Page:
The Lights of Pointe Noire, the latest offering from Congolese writer Alain Mabanckou, is an account of Mabanckou’s return to his hometown after twenty-three years abroad. The memoir, originally published in French, has recently been translated into a fluid and beautiful English by Helen Stevenson. In Pointe Noire, Mabanckou attempts to reconnect with his home, his family, and his own sense of place in the world—and his readers are along for the ride. The book moves along fitfully, pausing here and there, bringing the reader into an intimate understanding of Mabanckou’s experience and the nature of homecoming.
The memoir opens in a cloud of shame. During Mabanckou’s many years abroad, his mother died, and he did not come home for the funeral. This visit to Pointe Noire is his first since her death. And so Pointe Noire begins with a universal dance, the back and forth steps of mourning:
My face still bears the scars of her loss. I’m good at covering them over with a coat of fake good humour, but suddenly they’ll show through, my laughter breaks off and she’s back in my thoughts again, the woman I never saw age, never saw die, who, in my most troubled dreams, turns her back on me, so I won’t see her tears. Wherever I find myself in the world, it takes just the cry of a cat alone at night, or the barking of dogs on heat, and I’ll turn my face to the stars . . .
How does one deal with this kind of sorrow, after years spent in exile? Mabanckou equivocates. He dives into a long story from Congolese folklore; he resurfaces with an overview of his early childhood. His father abandoned his mother while she was pregnant; she was a single mother, an entrepreneur, a strong, self-reliant woman. There is much to be said, but Mabanckou’s account of his formative years is claustrophobic. Reading the first chapters of Pointe Noire is like being trapped inside the mind of a frightened child: they are full of stories about his mother’s superstitions, her scary laugh, a scarecrow she kept in the closet to protect her money.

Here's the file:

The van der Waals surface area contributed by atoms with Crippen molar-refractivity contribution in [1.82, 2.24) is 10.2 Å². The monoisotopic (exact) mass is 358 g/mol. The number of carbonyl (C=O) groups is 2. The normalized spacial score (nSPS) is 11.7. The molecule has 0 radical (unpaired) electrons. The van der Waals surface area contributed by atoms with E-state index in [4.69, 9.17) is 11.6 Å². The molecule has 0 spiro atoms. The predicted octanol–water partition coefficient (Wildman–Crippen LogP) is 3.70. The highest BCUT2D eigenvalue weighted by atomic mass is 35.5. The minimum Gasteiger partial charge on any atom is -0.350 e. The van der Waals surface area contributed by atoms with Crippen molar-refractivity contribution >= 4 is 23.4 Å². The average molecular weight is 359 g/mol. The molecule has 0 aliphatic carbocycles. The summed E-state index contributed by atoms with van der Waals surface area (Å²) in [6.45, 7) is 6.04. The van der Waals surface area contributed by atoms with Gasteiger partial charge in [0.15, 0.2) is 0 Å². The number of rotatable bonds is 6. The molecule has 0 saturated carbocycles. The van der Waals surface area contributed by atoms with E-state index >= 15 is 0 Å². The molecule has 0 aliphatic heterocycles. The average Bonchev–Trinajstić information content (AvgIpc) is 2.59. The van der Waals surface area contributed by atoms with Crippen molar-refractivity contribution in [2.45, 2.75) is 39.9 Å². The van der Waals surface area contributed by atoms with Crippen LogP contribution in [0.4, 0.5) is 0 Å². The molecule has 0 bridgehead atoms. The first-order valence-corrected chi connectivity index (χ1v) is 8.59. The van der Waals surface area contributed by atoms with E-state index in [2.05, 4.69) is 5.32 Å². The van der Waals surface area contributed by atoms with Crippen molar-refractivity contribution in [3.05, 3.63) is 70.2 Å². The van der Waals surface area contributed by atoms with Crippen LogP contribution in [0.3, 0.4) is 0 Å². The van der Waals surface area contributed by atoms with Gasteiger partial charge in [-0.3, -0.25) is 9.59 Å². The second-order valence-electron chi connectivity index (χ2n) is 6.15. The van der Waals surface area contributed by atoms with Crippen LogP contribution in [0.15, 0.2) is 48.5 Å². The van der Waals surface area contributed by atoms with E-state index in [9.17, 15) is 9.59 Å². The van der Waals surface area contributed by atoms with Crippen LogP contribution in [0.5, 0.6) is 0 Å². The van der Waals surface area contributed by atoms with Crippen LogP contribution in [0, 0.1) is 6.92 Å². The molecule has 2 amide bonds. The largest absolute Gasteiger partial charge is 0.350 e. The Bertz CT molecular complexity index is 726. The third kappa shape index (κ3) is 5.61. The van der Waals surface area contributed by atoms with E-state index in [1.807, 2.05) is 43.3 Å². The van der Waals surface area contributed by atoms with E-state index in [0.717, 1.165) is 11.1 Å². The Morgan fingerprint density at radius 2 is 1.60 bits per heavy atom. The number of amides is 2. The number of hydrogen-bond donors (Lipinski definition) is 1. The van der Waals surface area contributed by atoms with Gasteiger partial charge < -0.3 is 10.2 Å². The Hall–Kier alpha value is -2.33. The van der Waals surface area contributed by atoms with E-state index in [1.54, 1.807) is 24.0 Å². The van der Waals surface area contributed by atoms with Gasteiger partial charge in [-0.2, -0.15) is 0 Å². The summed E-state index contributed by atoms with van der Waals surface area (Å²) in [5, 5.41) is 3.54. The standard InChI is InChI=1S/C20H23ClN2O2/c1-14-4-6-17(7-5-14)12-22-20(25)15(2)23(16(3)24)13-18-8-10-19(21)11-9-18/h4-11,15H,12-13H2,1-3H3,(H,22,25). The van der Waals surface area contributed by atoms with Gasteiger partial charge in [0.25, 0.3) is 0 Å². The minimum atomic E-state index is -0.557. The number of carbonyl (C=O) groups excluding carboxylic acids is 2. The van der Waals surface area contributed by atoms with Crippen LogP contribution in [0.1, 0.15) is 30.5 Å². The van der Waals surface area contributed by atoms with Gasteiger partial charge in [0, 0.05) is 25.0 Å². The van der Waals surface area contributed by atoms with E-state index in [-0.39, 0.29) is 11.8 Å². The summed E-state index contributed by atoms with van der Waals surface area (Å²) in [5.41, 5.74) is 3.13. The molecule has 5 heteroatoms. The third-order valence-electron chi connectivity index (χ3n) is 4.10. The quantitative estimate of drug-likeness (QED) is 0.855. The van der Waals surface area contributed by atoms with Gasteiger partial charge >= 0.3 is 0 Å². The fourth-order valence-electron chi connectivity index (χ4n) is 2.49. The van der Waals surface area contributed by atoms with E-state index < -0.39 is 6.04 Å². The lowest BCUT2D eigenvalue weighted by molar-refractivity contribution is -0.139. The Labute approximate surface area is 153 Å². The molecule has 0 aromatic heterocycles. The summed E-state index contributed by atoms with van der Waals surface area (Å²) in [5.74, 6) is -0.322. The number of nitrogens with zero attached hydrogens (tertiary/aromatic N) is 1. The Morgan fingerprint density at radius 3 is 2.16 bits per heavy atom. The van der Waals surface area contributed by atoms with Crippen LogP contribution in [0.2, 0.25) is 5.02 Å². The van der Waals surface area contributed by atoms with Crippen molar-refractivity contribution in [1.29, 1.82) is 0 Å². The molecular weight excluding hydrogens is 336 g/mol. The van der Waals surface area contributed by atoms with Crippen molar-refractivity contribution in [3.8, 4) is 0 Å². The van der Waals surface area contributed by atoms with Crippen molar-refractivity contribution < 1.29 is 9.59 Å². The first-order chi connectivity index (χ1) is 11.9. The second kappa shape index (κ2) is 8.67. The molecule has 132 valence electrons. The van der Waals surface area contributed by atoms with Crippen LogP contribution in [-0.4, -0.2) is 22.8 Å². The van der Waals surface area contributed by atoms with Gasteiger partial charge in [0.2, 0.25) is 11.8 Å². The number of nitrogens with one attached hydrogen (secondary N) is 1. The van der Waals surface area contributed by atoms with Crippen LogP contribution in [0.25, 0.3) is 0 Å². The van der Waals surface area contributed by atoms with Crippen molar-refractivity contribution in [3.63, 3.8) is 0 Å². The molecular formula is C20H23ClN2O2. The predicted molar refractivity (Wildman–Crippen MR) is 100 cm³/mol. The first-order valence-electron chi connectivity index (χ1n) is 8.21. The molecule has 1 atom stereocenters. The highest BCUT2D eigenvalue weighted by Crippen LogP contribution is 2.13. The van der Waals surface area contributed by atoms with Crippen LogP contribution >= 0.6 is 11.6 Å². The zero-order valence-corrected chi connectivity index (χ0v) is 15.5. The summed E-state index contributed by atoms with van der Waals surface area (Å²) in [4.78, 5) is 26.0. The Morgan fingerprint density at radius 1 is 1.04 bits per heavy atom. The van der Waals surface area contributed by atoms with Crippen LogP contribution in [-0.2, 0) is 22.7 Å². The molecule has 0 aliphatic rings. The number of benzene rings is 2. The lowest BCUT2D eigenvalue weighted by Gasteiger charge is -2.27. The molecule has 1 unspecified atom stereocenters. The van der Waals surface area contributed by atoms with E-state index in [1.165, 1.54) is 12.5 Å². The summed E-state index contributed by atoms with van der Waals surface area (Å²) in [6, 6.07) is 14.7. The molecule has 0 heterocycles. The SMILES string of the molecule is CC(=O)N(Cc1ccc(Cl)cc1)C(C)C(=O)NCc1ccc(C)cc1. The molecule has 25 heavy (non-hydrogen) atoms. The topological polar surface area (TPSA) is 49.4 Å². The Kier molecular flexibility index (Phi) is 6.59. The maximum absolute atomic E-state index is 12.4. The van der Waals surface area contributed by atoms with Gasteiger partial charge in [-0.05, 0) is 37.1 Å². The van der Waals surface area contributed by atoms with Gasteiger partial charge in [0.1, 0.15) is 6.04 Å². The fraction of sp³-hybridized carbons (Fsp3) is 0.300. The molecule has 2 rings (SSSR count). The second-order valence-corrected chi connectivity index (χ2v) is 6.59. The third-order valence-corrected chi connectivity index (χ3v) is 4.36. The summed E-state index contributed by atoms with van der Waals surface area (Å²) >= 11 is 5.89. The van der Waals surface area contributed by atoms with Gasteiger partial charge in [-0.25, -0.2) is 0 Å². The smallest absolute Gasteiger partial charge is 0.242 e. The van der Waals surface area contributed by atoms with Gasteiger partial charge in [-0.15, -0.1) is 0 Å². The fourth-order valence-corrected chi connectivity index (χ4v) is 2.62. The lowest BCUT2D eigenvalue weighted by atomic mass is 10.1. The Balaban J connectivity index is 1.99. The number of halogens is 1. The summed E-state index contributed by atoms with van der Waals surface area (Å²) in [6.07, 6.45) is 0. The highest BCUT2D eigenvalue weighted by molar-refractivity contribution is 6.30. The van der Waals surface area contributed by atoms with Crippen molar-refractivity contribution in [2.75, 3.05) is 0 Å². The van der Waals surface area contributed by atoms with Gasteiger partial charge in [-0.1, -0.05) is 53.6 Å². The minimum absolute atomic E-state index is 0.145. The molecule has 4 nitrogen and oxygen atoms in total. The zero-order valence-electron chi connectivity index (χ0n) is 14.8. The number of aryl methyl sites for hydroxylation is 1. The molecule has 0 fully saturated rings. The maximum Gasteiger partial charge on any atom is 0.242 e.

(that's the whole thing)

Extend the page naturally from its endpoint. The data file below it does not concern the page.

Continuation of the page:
From there, Mabanckou moves into an account of his last visit with his mother, replete with her anger that he is leaving for France, and all the weight of guilt and expectations that he has carried with him for over two decades. Here’s his last conversation with his mother, just before he left for Paris.
"So, you’re off to France, then?" she said again, interrupting my thoughts, which had gone wandering off.
"Well, yes, I . . ."
"Oh, no need to apologise, Adèle was right!"
"My cousin, in Louboulou, the nasty gossip, who said I’d never have a child. I’ve often told you about her . . . I know you don’t like to say her name."
"But I am here! I’m your child!"
"I know, but this cousin also said that I’d probably only have one boy and that he would go off on a long journey, far from me, and I would die alone in a hut like a person who has no family . . . You’re all I have in the world, but did you really love me?"